Tattering the Safety Net
Here is irony: the people who talk the most about the need for a social safety net (including the president himself!) are cheerleaders for a health reform that is going to shred it. How is that happening? By means of the Affordable Care Act (ObamaCare). Through the Medicare and Medicaid programs, the federal government provides billions of dollars in subsides every year to hospitals that see a disproportionate number of patients who are poor and uninsured or who are on Medicaid. In both cases the result is the same: hospital revenues fall well short of the cost of care they dispense.
Here is irony: the people who talk the most about the need for a social safety net (including the president himself!) are cheerleaders for a health reform that is going to shred it.
How is that happening? By means of the Affordable Care Act (ObamaCare).
Through the Medicare and Medicaid programs, the federal government provides billions of dollars in subsides every year to hospitals that see a disproportionate number of patients who are poor and uninsured or who are on Medicaid. In both cases the result is the same: hospital revenues fall well short of the cost of care they dispense.
The shortfall is what people in the health policy world call “uncompensated care” and the payments are referred to as “disproportionate share” money.
Readers can be forgiven if they are naturally suspicious of hospital accounting. Just as hospital charges are for the most part phony numbers, so are most estimates of uncompensated care. Still, the is no denying that hospitals like Grady Health in Atlanta and Parkland Memorial in Dallas would not exist, or would not be able to maintain the current level of service, without a great deal of government money.
That’s where ObamaCare comes in. One of the ways that the health reform is being funded is through cuts in disproportionate share funding for hospitals. The theory was: if more people – especially low and moderate income people – are insured, there will be less need for hospital subsidies. That theory overlooked four important features of the reform, however.
First, half the newly insured will be going into the Medicaid program and Medicaid will continue to pay well below the fees paid by garden variety private insurance. Second, once the newly insured are enrolled in Medicaid, they are likely to double their visits to hospital emergency rooms – especially those of safety net hospitals. Third, about half the states have not expanded their Medicaid programs (as was originally expected) and that means that millions of people won’t even be bringing hospitals Medicaid’s fees. Fourth, the private insurance being offered in the new health insurance exchanges doesn’t look like a standard BlueCross plan. In order to keep premiums down, insurers are offering very narrow networks of doctors and hospitals that will receive rock bottom payments. In fact, these plans are increasingly referred to as “Medicaid Plus.”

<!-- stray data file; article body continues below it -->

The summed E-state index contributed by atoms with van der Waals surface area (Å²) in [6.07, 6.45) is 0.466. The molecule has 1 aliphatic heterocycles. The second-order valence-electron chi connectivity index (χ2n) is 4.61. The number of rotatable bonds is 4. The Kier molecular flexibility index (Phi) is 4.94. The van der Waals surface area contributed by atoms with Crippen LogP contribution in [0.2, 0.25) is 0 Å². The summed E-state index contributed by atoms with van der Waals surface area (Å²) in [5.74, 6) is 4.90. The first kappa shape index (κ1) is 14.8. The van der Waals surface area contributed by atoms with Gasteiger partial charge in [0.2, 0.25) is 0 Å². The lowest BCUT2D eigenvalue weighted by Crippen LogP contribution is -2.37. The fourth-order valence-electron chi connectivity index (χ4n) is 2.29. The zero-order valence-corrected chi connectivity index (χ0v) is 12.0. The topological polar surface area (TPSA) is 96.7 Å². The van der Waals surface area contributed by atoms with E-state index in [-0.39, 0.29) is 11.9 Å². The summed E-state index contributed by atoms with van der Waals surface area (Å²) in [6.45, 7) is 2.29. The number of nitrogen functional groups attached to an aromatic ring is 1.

Nationwide, the cuts in subsidies will be large. As Sabrina Tavernise reports in The New York Times:
The cuts in subsidies for safety-net hospitals like Memorial – those that deliver a significant amount of care to poor, uninsured or otherwise vulnerable patients – are set to total at least $18 billion through 2020. The government has projected that as much as $22 billion more in Medicare subsidies could be cut by 2019, depending partly on the change in the numbers of uninsured nationally.
This is bad news for safety net hospitals. Grady Health, for example is facing a loss of about $100 billion in annual subsidies. As Tavernise explains:
“A full third of Grady’s patients have no insurance, and, if that does not change, the hospital will have no choice but to cut services,” said John M. Haupert, Grady’s chief executive. “The hospital’s large outpatient mental health program, which handles 58,000 visits a year and is critical to keeping poor patients with behavioral problems from seeking treatment in the emergency room, would most likely be hit,” Mr. Haupert said.
Memorial Health in Savannah is also facing steep reductions in the subsidies:
Cancer care may be among the services reduced, administrators here said. Memorial is now one of only a few hospitals in the state with a tumor clinic that accepts poor patients without insurance. Many show up coughing blood or having trouble breathing because their cancers have gone untreated for so long.
Almost every proposed solution to this problem involves stopgap, patchwork reforms. Fortunately there is a better way.
For almost two decades now, my colleagues and I at the National Center for Policy Analysis have been proposing an approach that would provide universal coverage and a solution to the safety net problem in one fell swoop. The idea: offer every American a tax credit for health insurance – in and out of the exchange, at work or away from work. If people turn down the offer and choose to be uninsured, the unclaimed credit would go to safety net institutions in the communities where they live.
When uninsured patients enter hospitals, they would be expected to pay their bills. But if they cannot, unclaimed credit funds would be available to pay for the care.
Under this approach, money follows people. The government would guarantee a certain amount of money for every person. If people choose private insurance, the subsidy would help pay premiums. If people elect to be uninsured, the money would go to the safety net.
Real universal coverage is simple and uncomplicated. It’s the halfway measures that are incredibly complex and that leave victims in their wake.